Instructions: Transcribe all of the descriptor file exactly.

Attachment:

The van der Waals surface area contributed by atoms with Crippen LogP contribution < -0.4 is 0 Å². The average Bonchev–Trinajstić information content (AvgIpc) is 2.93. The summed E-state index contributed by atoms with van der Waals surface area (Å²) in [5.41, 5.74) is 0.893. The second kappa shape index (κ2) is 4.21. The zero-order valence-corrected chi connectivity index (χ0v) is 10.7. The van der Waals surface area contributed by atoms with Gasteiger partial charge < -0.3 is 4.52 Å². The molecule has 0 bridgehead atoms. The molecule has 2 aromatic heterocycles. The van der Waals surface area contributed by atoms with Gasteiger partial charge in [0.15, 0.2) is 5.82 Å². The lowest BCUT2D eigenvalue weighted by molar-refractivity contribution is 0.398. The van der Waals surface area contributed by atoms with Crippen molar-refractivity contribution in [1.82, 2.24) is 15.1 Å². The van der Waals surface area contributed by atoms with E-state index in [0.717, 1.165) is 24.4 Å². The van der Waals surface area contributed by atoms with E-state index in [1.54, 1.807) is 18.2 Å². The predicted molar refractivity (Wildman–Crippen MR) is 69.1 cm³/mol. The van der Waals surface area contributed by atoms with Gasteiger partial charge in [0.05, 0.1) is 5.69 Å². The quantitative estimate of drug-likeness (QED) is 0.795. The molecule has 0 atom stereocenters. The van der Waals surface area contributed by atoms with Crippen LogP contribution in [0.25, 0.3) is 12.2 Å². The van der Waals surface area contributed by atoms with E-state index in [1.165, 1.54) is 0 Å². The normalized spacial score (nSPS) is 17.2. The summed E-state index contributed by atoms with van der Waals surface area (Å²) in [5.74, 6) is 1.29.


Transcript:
The van der Waals surface area contributed by atoms with Crippen LogP contribution < -0.4 is 0 Å². The average Bonchev–Trinajstić information content (AvgIpc) is 2.93. The summed E-state index contributed by atoms with van der Waals surface area (Å²) in [5.41, 5.74) is 0.893. The second kappa shape index (κ2) is 4.21. The zero-order valence-corrected chi connectivity index (χ0v) is 10.7. The van der Waals surface area contributed by atoms with Gasteiger partial charge < -0.3 is 4.52 Å². The molecule has 0 bridgehead atoms. The molecule has 2 aromatic heterocycles. The van der Waals surface area contributed by atoms with Gasteiger partial charge in [0.15, 0.2) is 5.82 Å². The lowest BCUT2D eigenvalue weighted by molar-refractivity contribution is 0.398. The van der Waals surface area contributed by atoms with Crippen molar-refractivity contribution in [1.82, 2.24) is 15.1 Å². The van der Waals surface area contributed by atoms with E-state index in [0.717, 1.165) is 24.4 Å². The van der Waals surface area contributed by atoms with E-state index in [1.54, 1.807) is 18.2 Å². The predicted molar refractivity (Wildman–Crippen MR) is 69.1 cm³/mol. The van der Waals surface area contributed by atoms with Gasteiger partial charge in [0.05, 0.1) is 5.69 Å². The quantitative estimate of drug-likeness (QED) is 0.795. The molecule has 0 atom stereocenters. The van der Waals surface area contributed by atoms with Crippen LogP contribution in [0.25, 0.3) is 12.2 Å². The van der Waals surface area contributed by atoms with E-state index in [1.165, 1.54) is 0 Å². The normalized spacial score (nSPS) is 17.2. The summed E-state index contributed by atoms with van der Waals surface area (Å²) in [5.74, 6) is 1.29.